I don’t know what will happen with unpacked and whether it will continue to mean un-unpacked for generations to come. But I do know that it’s not impossible for unpacked to mean both unpacked and un-unpacked. And I will forever be confused by what bimonthly means, as to whether I am going to the meeting twice a month or every other month—and I will always have to ask.

This video originally appeared in LSA Today, where you can find more videos, including an archive of Anne Curzan’s discussions of language.


  1. Robert Beard - 1966

    I meant, of course, contranyms:


  2. Robert Beard - 1966

    Are you really unaware of oxymorons? See for a sampling.


  3. Jeff Mc Kinney - 1984

    I have always liked re-signed, as in: The player resigned her/his position. Did she/he stay or did she/he go?


  4. David Gottfried - 1984

    I really enjoyed this bit of word play. I have also been fascinated by homophones that are opposites, such as raise (to increase) and raze (to tear down).


  5. Donna Kelly - 1971

    Might eating a “pitted olive” crack a tooth?


  6. Martin Werner - 1985

    I accept the three other examples given in the video of words which can have two opposite meanings. The sentence, “The boxes lay on the floor, still unpacked”, does not belong to this category. Rather, it combines words in a construct that fails to make any sense. The apparent ambiguity of meaning is a bi-product, resulting from the primary misconstruction.
    There actually is only one possible interpretation to the sentence as it is, namely that the boxes have never been packed, they have always remained empty. This, of course, is not logical since Mary and her partner have just completed their move.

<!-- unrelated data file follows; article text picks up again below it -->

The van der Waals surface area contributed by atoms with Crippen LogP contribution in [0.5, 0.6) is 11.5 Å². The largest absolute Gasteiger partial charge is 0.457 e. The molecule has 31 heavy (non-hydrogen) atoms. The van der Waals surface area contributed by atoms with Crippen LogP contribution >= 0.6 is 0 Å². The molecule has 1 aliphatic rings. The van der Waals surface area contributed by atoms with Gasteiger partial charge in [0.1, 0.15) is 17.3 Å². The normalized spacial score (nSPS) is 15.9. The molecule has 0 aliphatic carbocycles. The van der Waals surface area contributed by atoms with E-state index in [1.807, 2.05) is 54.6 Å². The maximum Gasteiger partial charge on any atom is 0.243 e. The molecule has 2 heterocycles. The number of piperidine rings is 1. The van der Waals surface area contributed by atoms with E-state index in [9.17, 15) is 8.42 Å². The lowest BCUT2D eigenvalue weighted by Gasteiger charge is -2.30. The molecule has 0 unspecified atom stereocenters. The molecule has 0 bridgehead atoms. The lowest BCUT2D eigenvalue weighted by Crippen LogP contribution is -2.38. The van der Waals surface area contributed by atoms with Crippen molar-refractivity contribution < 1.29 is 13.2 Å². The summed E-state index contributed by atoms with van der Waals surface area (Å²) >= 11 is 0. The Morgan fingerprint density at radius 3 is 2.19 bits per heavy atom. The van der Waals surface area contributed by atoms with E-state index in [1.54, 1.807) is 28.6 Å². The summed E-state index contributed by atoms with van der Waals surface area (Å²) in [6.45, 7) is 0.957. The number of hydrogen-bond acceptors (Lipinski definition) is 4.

It would be easy to describe the scenario unequivocally (one way or the other) by using one of the following constructs: “The boxes lay on the floor, still packed”- they are still full. Or, conversely, “The boxes lay on the floor, already unpacked” – they are now empty.


  7. Eve Trager - 1988

    How about raveled and unraveled?


  8. Alex Inman - 2007

    I believe the logic here is that when you pack a box it is no longer just a box. Once it is filled, the contents become become part of the container. In essence, it transforms from “a box that is filled with items” into a “packed box”.
    For absolute clarity, I agree with Martin, that “The boxes lay on the floor, still packed” is the correct way to word this sentence.
    However, things change if you add the transportation element to the logic that a “box” becomes a “packed box” once filled. What is a “packed box” once it has been shipped and is waiting to be unpacked? I think that once it has arrived its status is updated again, and now it is an “unpacked box”.